We have now gone from the real world of counting and test scores through three stages (average, standard deviation and test reliability) of calculating and relating averages. The next step is to return as best as these abstract statistics can to the real world. The problem is that they only see, represent, the real world as portions of the normal curve of error (Standard error and Standard error vs. Standard error of measurement). They no longer see individual test scores.
If a student could take the same test several times, the scores would form a distribution with a mean and standard deviation (SD). That mean would be a best estimate of the student’s true score on that test. The SD would indicate the range of expected measurements. Some 2/3 of the time the next test score is expected to fall within one SD of the mean.
[This makes the same sense as a person going to a baseball game to watch a batter who has averaged a hit 50% of the time in his last 20 games. That is a descriptive use of the statistic (0.500). If the person bets the batter will do the same in the current game; that is a predictive use of the same statistic (0.500). “Past performance is no guarantee of future performance.” The SD gives us a “ballpark” idea of what may happen. The following statistic promises a better idea.]
The standard error of measurement (SEM), statistic five in this series, estimates an on average student score range centered on the class mean. It is not the specific location of the next expected test score. It is not a range tailored to each student. It is tailored to the average student in the class.
The accuracy and precision of this estimate is important. The range of the SEM sets the limit on how much of an increase in test score is needed, from one year to the next, to be significant. The smaller the range, the finer the resolution.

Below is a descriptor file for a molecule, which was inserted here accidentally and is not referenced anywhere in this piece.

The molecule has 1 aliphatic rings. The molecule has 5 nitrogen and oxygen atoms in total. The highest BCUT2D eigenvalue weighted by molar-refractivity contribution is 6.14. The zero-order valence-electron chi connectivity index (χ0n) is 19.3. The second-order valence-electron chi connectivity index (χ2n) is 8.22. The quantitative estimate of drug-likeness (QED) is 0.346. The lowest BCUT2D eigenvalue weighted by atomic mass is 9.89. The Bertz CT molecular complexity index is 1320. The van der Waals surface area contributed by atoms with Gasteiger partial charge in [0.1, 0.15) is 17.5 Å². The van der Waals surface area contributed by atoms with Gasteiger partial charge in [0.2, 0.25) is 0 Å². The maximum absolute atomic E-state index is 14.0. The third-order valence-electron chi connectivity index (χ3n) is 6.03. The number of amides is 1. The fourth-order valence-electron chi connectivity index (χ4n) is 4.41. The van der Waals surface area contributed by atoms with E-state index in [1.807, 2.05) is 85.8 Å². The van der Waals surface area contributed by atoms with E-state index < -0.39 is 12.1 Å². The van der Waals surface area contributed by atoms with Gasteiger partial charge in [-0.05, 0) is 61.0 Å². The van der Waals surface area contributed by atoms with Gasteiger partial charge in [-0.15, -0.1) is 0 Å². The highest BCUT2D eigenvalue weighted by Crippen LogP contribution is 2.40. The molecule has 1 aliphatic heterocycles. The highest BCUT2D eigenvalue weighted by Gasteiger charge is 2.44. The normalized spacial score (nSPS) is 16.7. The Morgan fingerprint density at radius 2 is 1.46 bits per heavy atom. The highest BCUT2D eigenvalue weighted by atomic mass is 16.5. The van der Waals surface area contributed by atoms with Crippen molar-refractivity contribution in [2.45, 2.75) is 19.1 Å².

Students, of course, do not retake the same test many times to generate the needed scores for averaging. The best the psychometricians can do is to estimate the SEM using the SD of student scores (2.07) and the test reliability (0.29) in Table 10.
SEM = SQRT(MSrow) * SQRT(1 – KR20)
SEM = SQRT(4.28)*SQRT(1 – 0.29)
SEM = 2.07 * SQRT(0.71)
SEM = 2.07 * 0.84 = 1.75 or 8.31%
A portion of the average, N – 1, student score Variance (MSrow in the far right column on Table 10 of 4.28 or the SD of 2.07) is used to estimate the SEM. The portion is determined by the test reliability, KR20 (0.29). The SEM for the Nurse124 data (1.75) can also be expressed as 8.31% (Table 10).
The SD for the student score mean (0.799 * 100 = 79.87%) was 9.85% (2.07/21). With a test reliability of only 0.29, the SEM is little better (smaller) than the score SD (SD 9.85% and SEM 8.31%).
Charts 15 and 16 show what the above actually looks like in the normal world. Chart 15 is for a set of data (Nursing124) that is just below the boundary of the 5% level of significance by the ANOVA F test. The F test was 1.31 and the critical value was 1.62. The SEM curve (1.75 or 8.31%) is close to the normal SD of the average test score (2.07 or 9.85%). The SEM is only a 15.63% reduction from the SD.
Chart 16 is for a set of data (Cantrell) that is well above the boundary of the 5% level of significance by the ANOVA F test. The F test was 3.28 with a critical value of 2.04. The SEM curve (1.21 or 8.68%) is much narrower than the normal SD of the average test score (2.55 or 18.19%). The SEM is a 52.55% reduction from the SD.
This makes sense. It follows that the higher the test reliability, the lower (the shorter the range of) the SEM on a normal scale. Do these statistics really mean this? Most psychometricions believe they do.